DisneyDee27
08-15-2012, 03:14 PM
I guess I was confused because you can't bring irons so I thought all plug-in items were forbidden but now that I think about it you can bring lap tops, cameras, mp3 players...duh!:rotfl:
Anyone know about battery powered device i.e. hand held fans? I guess I'm paranoid that it will be considered a weapon...:blush:
I bought a small 6" fan for the cruise. I honestly never used it after the first night. The AC was awesome. It was a plug in and I had no questions or concerns from the staff or room steward. I packed it in my checked luggage so I didn't have to worry about the security check. I'm sure you can bring a handheld fan. The port security may ask what it is but once they see it's not a weapon you should be fine.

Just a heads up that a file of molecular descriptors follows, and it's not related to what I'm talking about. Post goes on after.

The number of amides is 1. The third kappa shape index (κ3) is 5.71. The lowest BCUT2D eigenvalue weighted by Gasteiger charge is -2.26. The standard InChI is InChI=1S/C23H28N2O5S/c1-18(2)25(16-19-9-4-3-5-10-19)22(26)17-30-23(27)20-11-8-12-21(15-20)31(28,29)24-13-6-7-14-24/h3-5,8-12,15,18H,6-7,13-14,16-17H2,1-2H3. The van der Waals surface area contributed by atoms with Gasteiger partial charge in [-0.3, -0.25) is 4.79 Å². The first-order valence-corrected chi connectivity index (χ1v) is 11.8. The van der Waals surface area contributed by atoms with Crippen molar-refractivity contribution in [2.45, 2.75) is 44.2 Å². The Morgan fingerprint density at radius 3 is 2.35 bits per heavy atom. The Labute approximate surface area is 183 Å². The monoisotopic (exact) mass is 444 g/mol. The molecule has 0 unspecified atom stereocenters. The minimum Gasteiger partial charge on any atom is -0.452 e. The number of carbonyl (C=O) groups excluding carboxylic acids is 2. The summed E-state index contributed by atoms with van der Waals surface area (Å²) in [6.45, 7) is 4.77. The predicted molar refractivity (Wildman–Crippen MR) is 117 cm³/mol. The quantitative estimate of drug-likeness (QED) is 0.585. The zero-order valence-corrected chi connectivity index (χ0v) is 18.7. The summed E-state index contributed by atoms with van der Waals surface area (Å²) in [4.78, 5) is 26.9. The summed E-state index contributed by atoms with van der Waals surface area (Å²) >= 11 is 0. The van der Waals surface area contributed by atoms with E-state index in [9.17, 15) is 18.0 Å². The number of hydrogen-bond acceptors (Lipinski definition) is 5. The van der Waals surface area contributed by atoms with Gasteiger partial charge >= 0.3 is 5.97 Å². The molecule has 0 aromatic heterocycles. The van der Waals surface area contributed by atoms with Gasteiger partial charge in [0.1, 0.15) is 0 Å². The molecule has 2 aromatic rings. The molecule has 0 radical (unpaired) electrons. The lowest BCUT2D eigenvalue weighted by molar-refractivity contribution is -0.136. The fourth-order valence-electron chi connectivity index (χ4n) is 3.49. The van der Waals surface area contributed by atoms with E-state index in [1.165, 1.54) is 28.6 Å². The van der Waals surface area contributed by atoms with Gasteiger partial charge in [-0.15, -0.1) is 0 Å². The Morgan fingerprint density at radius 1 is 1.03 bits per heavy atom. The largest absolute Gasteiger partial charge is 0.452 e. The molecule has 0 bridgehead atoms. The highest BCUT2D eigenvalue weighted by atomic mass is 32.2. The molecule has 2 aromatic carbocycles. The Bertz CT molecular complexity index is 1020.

:)
Dee

mareed
08-15-2012, 10:45 PM
I copied this from DisneyCruise.com but didn't bookmark the page - must have been somewhere that they listed prohibited and allowed items, because I marked fishing equipment as prohibited.

Allowed:
A small portable fan. However, please contact Guest Services to have the Chief Electrician approve the use of your particular appliance in the stateroom.

magrudersmakes3
08-16-2012, 07:46 AM
I always bring a travel fan everywhere I go for the white noise. I brought an extension cord along and asked the room steward about how to get it checked. She took a look at it and said she would note it, but it would be fine.

mrsfuzzmo
08-16-2012, 11:23 AM
The reasoning behind no irons is of course the fire hazard. As long as your fan isn't running at over !00 degrees, you'll be fine :):lmao:

CandyMandy
08-16-2012, 01:26 PM
Allowed:
• A small portable fan. However, please contact Guest Services to have the Chief Electrician approve the use of your particular appliance in the stateroom.

Great - one more bureaucratic thing to deal with right at the start of a cruise.